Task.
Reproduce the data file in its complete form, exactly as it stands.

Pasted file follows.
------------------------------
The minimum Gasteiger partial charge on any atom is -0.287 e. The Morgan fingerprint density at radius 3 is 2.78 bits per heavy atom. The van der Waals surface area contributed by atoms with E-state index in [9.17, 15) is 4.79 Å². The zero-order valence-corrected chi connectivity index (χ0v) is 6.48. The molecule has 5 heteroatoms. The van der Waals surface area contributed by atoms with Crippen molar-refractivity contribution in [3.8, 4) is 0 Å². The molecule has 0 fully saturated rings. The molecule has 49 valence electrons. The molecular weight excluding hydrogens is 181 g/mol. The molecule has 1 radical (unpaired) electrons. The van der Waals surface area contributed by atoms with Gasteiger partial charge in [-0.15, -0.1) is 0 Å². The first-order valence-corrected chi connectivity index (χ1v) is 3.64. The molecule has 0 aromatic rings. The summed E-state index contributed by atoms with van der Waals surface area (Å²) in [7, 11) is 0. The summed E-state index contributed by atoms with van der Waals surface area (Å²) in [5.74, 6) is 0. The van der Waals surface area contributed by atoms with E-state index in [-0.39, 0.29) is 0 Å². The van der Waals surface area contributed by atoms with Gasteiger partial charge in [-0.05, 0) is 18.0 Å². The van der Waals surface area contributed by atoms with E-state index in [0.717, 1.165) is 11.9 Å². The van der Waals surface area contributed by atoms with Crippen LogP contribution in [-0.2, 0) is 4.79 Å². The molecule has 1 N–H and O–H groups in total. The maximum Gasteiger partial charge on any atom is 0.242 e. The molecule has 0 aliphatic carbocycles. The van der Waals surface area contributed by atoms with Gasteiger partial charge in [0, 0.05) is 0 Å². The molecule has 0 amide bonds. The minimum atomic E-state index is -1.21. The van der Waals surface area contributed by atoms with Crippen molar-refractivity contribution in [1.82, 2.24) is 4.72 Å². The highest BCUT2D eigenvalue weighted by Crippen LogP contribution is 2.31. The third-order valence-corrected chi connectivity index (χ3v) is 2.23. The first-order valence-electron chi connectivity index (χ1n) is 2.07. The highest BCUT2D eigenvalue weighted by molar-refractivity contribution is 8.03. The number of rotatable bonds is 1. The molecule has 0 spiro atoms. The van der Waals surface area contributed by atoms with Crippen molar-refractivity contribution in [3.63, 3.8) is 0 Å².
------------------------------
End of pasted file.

The minimum Gasteiger partial charge on any atom is -0.287 e. The Morgan fingerprint density at radius 3 is 2.78 bits per heavy atom. The van der Waals surface area contributed by atoms with E-state index in [9.17, 15) is 4.79 Å². The zero-order valence-corrected chi connectivity index (χ0v) is 6.48. The molecule has 5 heteroatoms. The van der Waals surface area contributed by atoms with Crippen molar-refractivity contribution in [3.8, 4) is 0 Å². The molecule has 0 fully saturated rings. The molecule has 49 valence electrons. The molecular weight excluding hydrogens is 181 g/mol. The molecule has 1 radical (unpaired) electrons. The van der Waals surface area contributed by atoms with Gasteiger partial charge in [-0.15, -0.1) is 0 Å². The first-order valence-corrected chi connectivity index (χ1v) is 3.64. The molecule has 0 aromatic rings. The summed E-state index contributed by atoms with van der Waals surface area (Å²) in [7, 11) is 0. The summed E-state index contributed by atoms with van der Waals surface area (Å²) in [5.74, 6) is 0. The van der Waals surface area contributed by atoms with E-state index in [-0.39, 0.29) is 0 Å². The van der Waals surface area contributed by atoms with Gasteiger partial charge in [-0.05, 0) is 18.0 Å². The van der Waals surface area contributed by atoms with E-state index in [0.717, 1.165) is 11.9 Å². The van der Waals surface area contributed by atoms with Crippen LogP contribution in [-0.2, 0) is 4.79 Å². The molecule has 1 N–H and O–H groups in total. The maximum Gasteiger partial charge on any atom is 0.242 e. The molecule has 0 aliphatic carbocycles. The van der Waals surface area contributed by atoms with Gasteiger partial charge in [0, 0.05) is 0 Å². The molecule has 0 amide bonds. The minimum atomic E-state index is -1.21. The van der Waals surface area contributed by atoms with Crippen molar-refractivity contribution in [1.82, 2.24) is 4.72 Å². The highest BCUT2D eigenvalue weighted by Crippen LogP contribution is 2.31. The third-order valence-corrected chi connectivity index (χ3v) is 2.23. The first-order valence-electron chi connectivity index (χ1n) is 2.07. The highest BCUT2D eigenvalue weighted by molar-refractivity contribution is 8.03. The number of rotatable bonds is 1. The molecule has 0 spiro atoms. The van der Waals surface area contributed by atoms with Crippen molar-refractivity contribution in [3.63, 3.8) is 0 Å².